Vancouver-based executive has her hands full focused on compensation, employer branding and DEI
Imagine being offered a promotion – and not being sure if you want to accept.
That was the situation for Hermina Khara just over a year ago when she was presented with the role of senior vice president of people and culture at Alida, a customer experience management and customer insights platform.
Having joined the company in 2013, Khara had largely been focused on recruitment, having also worked in talent acquisition at a variety of large companies and co-founding her own recruitment agency.
So in considering the new role, she was concerned about credibility, having not taken the traditional HR route.
“I felt that in terms of the people operations, the people programs and those types of things, I hadn't actually done that type of work. I had always been led to believe that you need to have the credibility to build some of those kinds of people, programs and people operations, which I hadn't,” she says.
“But what I didn't realize is the kind of experience that I had in talent acquisition was really valuable because, at the end of the day, it is all about people. The only difference was that rather than me exciting and attracting individuals to the organization, now I was responsible for their success while they were in the organization.”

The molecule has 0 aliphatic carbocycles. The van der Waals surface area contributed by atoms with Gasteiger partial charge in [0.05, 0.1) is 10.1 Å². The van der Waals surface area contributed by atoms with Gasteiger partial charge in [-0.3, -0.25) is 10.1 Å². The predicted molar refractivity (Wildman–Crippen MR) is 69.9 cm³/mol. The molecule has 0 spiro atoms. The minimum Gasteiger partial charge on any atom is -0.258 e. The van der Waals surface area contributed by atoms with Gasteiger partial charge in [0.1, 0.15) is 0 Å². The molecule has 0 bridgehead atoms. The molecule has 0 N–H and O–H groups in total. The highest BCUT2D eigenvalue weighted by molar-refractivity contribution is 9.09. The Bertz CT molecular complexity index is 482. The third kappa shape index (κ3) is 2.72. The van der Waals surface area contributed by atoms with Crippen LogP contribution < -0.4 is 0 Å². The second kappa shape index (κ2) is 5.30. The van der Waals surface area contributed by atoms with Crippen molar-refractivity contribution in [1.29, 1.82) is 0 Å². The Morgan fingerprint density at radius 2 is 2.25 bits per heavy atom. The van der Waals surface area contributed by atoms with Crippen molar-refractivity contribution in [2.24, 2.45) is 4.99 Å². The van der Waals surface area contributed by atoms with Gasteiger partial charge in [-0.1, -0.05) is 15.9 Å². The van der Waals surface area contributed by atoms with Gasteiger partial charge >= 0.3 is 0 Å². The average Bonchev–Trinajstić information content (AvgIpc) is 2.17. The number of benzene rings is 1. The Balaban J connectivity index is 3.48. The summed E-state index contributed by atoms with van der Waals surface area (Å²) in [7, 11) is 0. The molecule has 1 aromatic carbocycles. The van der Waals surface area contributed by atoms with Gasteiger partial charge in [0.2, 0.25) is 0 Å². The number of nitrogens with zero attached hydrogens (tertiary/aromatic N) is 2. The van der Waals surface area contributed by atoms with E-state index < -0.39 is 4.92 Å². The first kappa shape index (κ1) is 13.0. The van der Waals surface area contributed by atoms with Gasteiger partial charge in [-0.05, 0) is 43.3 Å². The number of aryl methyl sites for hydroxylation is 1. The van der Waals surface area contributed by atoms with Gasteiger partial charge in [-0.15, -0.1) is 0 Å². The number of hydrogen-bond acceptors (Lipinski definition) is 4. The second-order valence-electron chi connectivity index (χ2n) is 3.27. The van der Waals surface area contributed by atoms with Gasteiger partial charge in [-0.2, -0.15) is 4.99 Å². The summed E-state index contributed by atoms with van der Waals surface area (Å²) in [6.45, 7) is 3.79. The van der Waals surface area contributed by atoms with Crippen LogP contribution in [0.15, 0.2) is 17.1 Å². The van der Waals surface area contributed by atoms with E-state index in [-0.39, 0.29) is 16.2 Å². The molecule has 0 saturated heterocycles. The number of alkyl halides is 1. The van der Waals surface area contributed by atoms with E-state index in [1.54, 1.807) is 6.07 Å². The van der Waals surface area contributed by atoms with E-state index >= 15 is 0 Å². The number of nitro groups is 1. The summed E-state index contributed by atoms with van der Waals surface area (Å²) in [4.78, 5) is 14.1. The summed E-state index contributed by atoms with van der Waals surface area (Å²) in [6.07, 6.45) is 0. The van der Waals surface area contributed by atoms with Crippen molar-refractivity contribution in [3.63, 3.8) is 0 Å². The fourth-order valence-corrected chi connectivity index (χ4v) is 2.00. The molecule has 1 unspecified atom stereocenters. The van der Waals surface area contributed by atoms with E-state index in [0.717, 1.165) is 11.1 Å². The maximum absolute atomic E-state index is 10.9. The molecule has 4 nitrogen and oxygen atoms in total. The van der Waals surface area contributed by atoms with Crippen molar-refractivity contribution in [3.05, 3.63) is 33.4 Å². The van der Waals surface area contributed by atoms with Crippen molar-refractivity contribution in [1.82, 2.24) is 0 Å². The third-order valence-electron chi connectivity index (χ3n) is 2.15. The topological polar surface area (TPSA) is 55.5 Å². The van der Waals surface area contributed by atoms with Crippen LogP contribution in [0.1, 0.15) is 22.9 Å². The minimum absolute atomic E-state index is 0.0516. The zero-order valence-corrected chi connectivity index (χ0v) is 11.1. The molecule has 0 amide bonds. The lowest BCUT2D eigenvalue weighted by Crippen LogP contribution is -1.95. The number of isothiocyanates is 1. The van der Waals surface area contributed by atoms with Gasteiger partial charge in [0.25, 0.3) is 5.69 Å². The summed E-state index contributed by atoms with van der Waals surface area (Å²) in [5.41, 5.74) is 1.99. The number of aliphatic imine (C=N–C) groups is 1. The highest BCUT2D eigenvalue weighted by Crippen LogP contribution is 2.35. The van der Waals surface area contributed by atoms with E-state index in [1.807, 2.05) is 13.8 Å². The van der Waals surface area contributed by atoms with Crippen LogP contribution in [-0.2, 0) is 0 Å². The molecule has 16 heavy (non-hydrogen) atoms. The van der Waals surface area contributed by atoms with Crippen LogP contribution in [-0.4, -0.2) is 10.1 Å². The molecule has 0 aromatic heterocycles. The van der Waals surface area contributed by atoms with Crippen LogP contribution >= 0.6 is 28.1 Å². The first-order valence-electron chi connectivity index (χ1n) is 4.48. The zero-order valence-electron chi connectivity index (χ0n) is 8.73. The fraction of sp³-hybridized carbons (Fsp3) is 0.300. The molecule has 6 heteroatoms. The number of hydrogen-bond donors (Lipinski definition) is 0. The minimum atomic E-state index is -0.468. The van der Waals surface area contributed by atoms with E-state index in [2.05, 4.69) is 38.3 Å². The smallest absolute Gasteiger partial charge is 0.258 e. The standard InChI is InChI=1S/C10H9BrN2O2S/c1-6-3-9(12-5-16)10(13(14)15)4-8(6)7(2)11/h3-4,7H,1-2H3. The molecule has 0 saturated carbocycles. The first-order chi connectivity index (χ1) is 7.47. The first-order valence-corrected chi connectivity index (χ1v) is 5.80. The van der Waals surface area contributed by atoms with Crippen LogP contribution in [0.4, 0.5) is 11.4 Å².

Now, Khara realizes it was a natural jump to move into talent management, and it’s been a great experience so far.
“I've always believed that as a leader, your job is to hire smart people around yourself, really strong individuals, so that you can do the job that you're meant to do. And I think just because I have a really great ability to read people, work with people, collaborate with people, that that's allowed me to be successful in my role thus far.”
Priorities include employer branding, compensation
Khara has been more than busy in her new role, with several HR priorities on the agenda. For one, Alida is looking to strengthen its brand to become an employer of choice and attract the right kind of talent “with everything that's happening from a ‘great resignation’ perspective, and all the companies that we're competing against, from a talent perspective,” she says.
“There's a lot of amazing things that we do within the organization but we haven't been very good at articulating that to the outside population, in terms of the benefits of working at a leader or why people should look at us as a leader, as an employer of choice.”
The 430-employee company is also putting a big focus on total rewards and performance management, says Khara.
That’s meant a boost to mental health benefits in 2021, on top of initiatives that include a quarterly mental health week focusing on four Ms: mindfulness, meditation, mastery and movement.
“We’ve been able to bring in guest speakers, or yoga instructors or fitness instructors… practitioners that been able to help us focus on some of those mental health issues,” she says.
Alida is also keen to upskill people and make sure that they have the right skills and resources they need to be successful.
“The war for talent is real and I think that if we are able to develop some of our people within our organization, that'd be far better ROI for us,” says Khara.
The company also hired a compensation consultant to take a look at the overall comp strategy and understand any gaps.